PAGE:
When the Pandemic Fades, Will Synagogues Return to Normal?

During the 1918 influenza epidemic, Los Angeles shut down all public gatherings, including religious services, for two months. The Friday night after the ban was lifted, the pews overflowed at Sinai Temple, where congregants were enthusiastic to pray as a community once again—and to listen to the newly hired cantor. David Wolpe, the synagogue’s current rabbi, wonders if the post-coronavirus reopening will have the same effect:

Judaism is a tradition built on community. Religion, said the philosopher Alfred North Whitehead, is what a man does with his solitude. Not in Judaism. Some important prayers, including the kaddish for the dead, are to be recited only when at least ten people are present. In Hebrew, a synagogue is called not a “house of worship,” but a “house of gathering.”

Now when all the dinners and tributes and graduations are canceled, we mark them on Zoom—a frozen dinner in place of a feast. Rabbis around the world with whom I have spoken question the durability of ancient practices. How deep will congregants’ commitment to their synagogues be after months of this? . . . Each morning, we watch services on a screen instead of gathering in the synagogue. When the pandemic wanes, will we trade our sweatpants for suits and join together again? In a society where commitment to institutions is waning and “joining” is no longer the social norm, synagogue attendance was already on the decline. Will this pandemic accelerate the trend or (hope against hope) revive the need to gather in prayer and celebration?

My inclination is to believe that human nature is immutable, that when we take off our masks, we will rush, smiling, back into one another’s arms as people did a century ago. . . . But for all the certain proclamations about what the world will be like, we are none of us prophets, and so we wait to see whether the human hunger for community will override the lingering fear of illness and the frictionlessness of watching from a distance.

Read more at Atlantic

More about: Coronavirus, Judaism, Synagogue

Saudi Arabia Should Open Its Doors to Israeli—and Palestinian—Pilgrims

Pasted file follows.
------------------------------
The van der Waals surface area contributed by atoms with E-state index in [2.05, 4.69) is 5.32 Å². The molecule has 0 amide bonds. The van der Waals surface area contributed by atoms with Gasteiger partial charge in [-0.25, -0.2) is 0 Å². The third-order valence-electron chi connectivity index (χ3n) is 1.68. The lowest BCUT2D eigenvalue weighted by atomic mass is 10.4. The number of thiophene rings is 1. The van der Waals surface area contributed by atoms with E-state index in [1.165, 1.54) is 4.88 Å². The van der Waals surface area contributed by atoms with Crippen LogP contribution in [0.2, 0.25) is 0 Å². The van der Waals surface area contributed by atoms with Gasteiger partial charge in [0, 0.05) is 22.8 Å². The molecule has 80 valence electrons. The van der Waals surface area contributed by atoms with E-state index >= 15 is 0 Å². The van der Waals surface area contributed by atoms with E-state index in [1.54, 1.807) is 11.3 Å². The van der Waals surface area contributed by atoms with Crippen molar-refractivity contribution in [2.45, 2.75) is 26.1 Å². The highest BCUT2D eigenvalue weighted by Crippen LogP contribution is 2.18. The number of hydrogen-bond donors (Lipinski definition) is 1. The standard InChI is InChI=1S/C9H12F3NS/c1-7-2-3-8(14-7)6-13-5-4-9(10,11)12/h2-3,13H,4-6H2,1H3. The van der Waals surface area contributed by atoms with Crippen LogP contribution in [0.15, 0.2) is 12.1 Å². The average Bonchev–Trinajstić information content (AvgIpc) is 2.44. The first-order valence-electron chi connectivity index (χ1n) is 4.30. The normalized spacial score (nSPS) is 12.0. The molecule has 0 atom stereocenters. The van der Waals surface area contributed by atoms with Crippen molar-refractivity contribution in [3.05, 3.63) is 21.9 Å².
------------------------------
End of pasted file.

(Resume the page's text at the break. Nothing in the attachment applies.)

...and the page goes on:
On the evening of June 26 the annual period of the Hajj begins, during which Muslims from all over the world visit Mecca and perform prescribed religious rituals. Because of the de-jure state of war between Saudi Arabia and the Jewish state, Israeli Muslim pilgrims—who usually number about 6,000—must take a circuitous (and often costly) route via a third country. The same is true for Palestinians. Mark Dubowitz and Tzvi Kahn, writing in the Saudi paper Arab News, urge Riyadh to reconsider its policy:

[I]f the kingdom now withholds consent for direct flights from Israel to Saudi Arabia, it would be a setback for those normalization efforts, not merely a continuation of the status quo. It is hard to see what the Saudis would gain from that.

One way to support the arrangement would be to include Palestinians in the deal. Israel might also consider earmarking its southern Ramon Airport for the flights. After all, Ramon is significantly closer to the kingdom than Ben-Gurion Airport, making for cheaper routes. Its seclusion from Israeli population centers would also help Israeli efforts to monitor outgoing passengers and incoming flights for security purposes.

A pilot program that ran between August and October proved promising, with dozens of Palestinians from the West Bank traveling back and forth from Ramon to Cyprus and Turkey. This program proceeded over the objections of the Palestinian Authority, which fears being sidelined by such accommodations. Jordan, too, has reason to be concerned about the loss of Palestinian passenger dinars at Amman’s airports.

But Palestinians deserve easier travel. Since Israel is willing to be magnanimous in this regard, Saudi Arabia can certainly follow suit by allowing Ramon to be the springboard for direct Hajj flights for Palestinian and Israeli Muslims alike. And that would be a net positive for efforts to normalize ties between [Jerusalem] and Riyadh.

Read more at Arab News

More about: Israel-Arab relations, Israeli Arabs, Palestinians, Saudi Arabia